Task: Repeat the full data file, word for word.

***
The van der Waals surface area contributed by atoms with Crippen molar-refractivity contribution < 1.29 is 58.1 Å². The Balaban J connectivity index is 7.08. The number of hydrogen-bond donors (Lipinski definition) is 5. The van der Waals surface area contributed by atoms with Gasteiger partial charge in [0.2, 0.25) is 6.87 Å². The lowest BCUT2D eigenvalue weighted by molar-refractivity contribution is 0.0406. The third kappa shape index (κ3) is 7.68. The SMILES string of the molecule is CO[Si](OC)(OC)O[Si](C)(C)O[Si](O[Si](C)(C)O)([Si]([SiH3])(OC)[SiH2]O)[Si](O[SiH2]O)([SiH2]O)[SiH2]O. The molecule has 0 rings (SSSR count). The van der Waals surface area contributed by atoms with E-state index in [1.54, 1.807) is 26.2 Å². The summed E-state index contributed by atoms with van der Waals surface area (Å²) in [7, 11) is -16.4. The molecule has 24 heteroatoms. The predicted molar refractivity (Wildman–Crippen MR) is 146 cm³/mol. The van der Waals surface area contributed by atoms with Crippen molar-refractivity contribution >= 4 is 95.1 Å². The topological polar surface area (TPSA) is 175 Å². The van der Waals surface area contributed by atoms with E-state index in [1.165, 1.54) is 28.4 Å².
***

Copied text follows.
The van der Waals surface area contributed by atoms with Crippen molar-refractivity contribution < 1.29 is 58.1 Å². The Balaban J connectivity index is 7.08. The number of hydrogen-bond donors (Lipinski definition) is 5. The van der Waals surface area contributed by atoms with Gasteiger partial charge in [0.2, 0.25) is 6.87 Å². The lowest BCUT2D eigenvalue weighted by molar-refractivity contribution is 0.0406. The third kappa shape index (κ3) is 7.68. The SMILES string of the molecule is CO[Si](OC)(OC)O[Si](C)(C)O[Si](O[Si](C)(C)O)([Si]([SiH3])(OC)[SiH2]O)[Si](O[SiH2]O)([SiH2]O)[SiH2]O. The molecule has 0 rings (SSSR count). The van der Waals surface area contributed by atoms with E-state index in [1.54, 1.807) is 26.2 Å². The summed E-state index contributed by atoms with van der Waals surface area (Å²) in [7, 11) is -16.4. The molecule has 24 heteroatoms. The predicted molar refractivity (Wildman–Crippen MR) is 146 cm³/mol. The van der Waals surface area contributed by atoms with Crippen molar-refractivity contribution >= 4 is 95.1 Å². The topological polar surface area (TPSA) is 175 Å². The van der Waals surface area contributed by atoms with E-state index in [1.165, 1.54) is 28.4 Å².